Each people develops the activity that best suits the characteristics of the area they inhabit.
Premana stands out from other villages: its identity and culture are significantly rooted in the entire population; it does not experience the phenomenon of depopulation, cultural impoverishment or economic dependence. In fact.
Premana is vibrant, prosperous and economically self-sufficient. The why and how are found in his story.
The village, built on high ground with houses leaning against each other, served a defensive function in the third century AD, when the Roman Empire was on the verge of decline, to prevent barbarian peoples from invading Dervio and the Valsassina by arriving from the Bitto valleys. Where the present bell tower of the Parish Church stands, it is speculated that a watchtower existed: last shelter for the inhabitants in case of enemy attack.
Over the centuries Premana began to live and create its own socio-economic system: agriculture and handicrafts were fundamental to the growth of the village, but ironworking and the artisanal and industrial production of scissors and knives were the most important markers of its history. Each people developed the activity that best suited the characteristics of the area they inhabited: the abundance of forests for coal production, the abundance of water to drive the forges, and the siderite veins of the upper Varro and Artino, favored as early as since 1200 steelmaking, which began to flourish significantly throughout the Valsassina, meeting the growing demand for iron from the Milanese arms industry.
The siderite veins of Upper Varrone and Artino, favored steelmaking as early as the 1200s, which began to flourish significantly throughout Valsassina,
meeting the growing demand for iron from the Milanese arms industry.
But every history also has its dark periods. One of these in Premana occurred in 1845, when the last kiln closed: the still primitive methods of mineral extraction and the need to search for an alternative fuel to charcoal, due to the decrease in woodland stock, were decisive. Forced to emigrate, the Premanese took their craftsmanship and art a bit everywhere: to Venice, Verona, Bergamo, Carrara. Until, in 1869, Ambrogio Sanelli decided to return to the small town, restart an ancient water wheel and build cutting blades.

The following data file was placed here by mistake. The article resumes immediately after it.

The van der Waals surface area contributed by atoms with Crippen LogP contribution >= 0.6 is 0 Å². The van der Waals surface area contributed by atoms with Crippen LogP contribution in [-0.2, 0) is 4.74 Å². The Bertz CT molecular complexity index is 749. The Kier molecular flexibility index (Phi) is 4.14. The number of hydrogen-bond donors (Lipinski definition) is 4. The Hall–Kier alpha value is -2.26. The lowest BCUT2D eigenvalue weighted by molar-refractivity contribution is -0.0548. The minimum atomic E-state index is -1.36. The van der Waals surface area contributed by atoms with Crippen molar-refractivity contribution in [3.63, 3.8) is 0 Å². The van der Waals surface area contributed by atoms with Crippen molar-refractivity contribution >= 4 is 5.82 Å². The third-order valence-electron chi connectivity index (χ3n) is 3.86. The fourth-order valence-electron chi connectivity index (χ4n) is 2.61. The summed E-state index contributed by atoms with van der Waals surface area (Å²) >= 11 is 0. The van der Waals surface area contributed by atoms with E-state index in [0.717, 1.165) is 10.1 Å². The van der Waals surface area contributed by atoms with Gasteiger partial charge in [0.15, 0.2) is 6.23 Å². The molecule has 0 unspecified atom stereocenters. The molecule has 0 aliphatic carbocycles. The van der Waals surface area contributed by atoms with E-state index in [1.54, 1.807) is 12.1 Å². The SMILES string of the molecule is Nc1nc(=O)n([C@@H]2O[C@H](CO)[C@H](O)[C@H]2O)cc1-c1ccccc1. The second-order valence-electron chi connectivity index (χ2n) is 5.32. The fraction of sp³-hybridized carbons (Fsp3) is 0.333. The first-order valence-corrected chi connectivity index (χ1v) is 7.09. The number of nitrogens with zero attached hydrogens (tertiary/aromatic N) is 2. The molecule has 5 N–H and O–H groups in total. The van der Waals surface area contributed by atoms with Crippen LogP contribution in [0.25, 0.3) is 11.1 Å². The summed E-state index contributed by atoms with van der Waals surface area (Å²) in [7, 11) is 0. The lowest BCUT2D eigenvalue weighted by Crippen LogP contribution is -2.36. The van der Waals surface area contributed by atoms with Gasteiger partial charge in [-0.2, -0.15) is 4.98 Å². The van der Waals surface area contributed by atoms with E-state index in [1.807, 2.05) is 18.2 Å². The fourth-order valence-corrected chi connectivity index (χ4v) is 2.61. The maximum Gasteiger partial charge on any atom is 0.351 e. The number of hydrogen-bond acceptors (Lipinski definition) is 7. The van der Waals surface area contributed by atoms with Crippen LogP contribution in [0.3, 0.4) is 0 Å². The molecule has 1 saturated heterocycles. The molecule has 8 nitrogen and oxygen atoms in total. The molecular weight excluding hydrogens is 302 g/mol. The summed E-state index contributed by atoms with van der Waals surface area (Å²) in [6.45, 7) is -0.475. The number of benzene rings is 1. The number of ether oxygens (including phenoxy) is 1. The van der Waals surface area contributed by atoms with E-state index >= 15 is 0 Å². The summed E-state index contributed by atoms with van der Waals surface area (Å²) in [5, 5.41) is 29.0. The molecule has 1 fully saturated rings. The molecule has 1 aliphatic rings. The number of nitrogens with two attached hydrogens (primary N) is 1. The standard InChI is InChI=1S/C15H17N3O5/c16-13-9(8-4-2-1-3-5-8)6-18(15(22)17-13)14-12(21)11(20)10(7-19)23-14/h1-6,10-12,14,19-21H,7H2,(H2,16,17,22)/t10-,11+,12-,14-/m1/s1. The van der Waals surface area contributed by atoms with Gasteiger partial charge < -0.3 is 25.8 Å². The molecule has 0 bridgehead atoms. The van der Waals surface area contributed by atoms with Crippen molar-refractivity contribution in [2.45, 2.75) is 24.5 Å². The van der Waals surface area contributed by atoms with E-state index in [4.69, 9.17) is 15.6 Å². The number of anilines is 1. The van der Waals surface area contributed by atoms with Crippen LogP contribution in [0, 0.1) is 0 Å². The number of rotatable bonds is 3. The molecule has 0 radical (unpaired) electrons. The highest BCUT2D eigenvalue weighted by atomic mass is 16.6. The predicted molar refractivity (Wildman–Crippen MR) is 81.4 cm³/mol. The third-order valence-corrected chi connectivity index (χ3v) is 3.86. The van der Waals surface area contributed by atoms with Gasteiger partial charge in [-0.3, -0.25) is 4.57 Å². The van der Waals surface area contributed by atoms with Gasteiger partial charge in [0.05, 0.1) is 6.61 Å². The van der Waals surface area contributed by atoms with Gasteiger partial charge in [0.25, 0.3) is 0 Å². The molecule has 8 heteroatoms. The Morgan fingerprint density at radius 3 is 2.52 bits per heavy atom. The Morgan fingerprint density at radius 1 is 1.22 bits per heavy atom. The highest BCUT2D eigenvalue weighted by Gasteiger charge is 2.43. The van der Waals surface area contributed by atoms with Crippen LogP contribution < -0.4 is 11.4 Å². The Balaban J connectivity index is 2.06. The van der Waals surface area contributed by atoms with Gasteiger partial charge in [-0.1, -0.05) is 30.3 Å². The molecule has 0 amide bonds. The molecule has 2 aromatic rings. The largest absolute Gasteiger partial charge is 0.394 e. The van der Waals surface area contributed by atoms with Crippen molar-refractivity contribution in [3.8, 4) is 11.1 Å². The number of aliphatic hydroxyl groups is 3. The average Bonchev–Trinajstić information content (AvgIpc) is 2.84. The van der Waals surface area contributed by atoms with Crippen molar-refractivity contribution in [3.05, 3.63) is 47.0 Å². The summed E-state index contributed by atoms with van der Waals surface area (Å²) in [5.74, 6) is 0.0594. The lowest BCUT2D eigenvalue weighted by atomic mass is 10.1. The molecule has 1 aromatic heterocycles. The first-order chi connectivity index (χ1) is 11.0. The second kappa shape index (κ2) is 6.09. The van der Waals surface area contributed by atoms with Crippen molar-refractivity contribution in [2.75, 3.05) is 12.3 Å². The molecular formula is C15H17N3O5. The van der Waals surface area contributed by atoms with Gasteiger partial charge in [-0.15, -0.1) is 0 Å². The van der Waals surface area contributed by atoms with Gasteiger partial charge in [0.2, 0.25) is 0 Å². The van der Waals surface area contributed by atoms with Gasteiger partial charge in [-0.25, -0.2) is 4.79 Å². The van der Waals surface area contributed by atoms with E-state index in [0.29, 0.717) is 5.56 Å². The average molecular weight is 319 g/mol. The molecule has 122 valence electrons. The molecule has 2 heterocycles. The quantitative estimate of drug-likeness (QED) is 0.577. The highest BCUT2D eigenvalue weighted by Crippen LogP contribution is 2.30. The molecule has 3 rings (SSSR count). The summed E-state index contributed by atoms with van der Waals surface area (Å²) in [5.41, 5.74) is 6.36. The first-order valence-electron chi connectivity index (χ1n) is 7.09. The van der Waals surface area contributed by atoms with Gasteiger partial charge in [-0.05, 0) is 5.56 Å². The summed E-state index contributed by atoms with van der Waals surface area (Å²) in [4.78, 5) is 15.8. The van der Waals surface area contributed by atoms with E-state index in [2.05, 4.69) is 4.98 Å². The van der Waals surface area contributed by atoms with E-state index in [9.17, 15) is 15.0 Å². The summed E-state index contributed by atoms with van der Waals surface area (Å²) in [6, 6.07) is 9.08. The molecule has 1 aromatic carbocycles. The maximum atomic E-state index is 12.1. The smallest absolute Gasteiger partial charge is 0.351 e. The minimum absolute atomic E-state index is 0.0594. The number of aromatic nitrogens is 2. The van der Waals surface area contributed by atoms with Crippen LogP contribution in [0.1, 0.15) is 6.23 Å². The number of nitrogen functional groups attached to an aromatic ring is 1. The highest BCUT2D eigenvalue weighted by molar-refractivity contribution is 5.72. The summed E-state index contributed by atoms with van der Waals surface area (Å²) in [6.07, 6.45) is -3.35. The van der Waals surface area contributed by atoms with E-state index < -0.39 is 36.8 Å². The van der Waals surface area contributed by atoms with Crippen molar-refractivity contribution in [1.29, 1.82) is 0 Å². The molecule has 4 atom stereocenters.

Economic growth resumed. The “Miracle of Premana” occurred after World War II; the strong attachment to the origins of the 150 young men who returned home from prison camps encouraged them to take up the invigoration of Premana again, never touched by the idea of abandoning their country and their roots. It was a fundamental step in the history of Premana, in the maintenance and enhancement of local culture and the attachment of the population to its territory. The development of handicrafts created a great economic possibility for a quick redemption to the previous dark periods.
Today Premana registers more than a hundred small to medium-sized companies exporting all over the world with about 1,000 employees and owners. Over the years, unfortunately, labor is becoming scarce, but the word ‘unemployment’ fortunately is still unknown. People’s investment in their land, time and dedication to craftsmanship, and a functioning and independent local economy over the years have shaped, maintained and enhanced the Premanese identity, which is still alive and relevant today.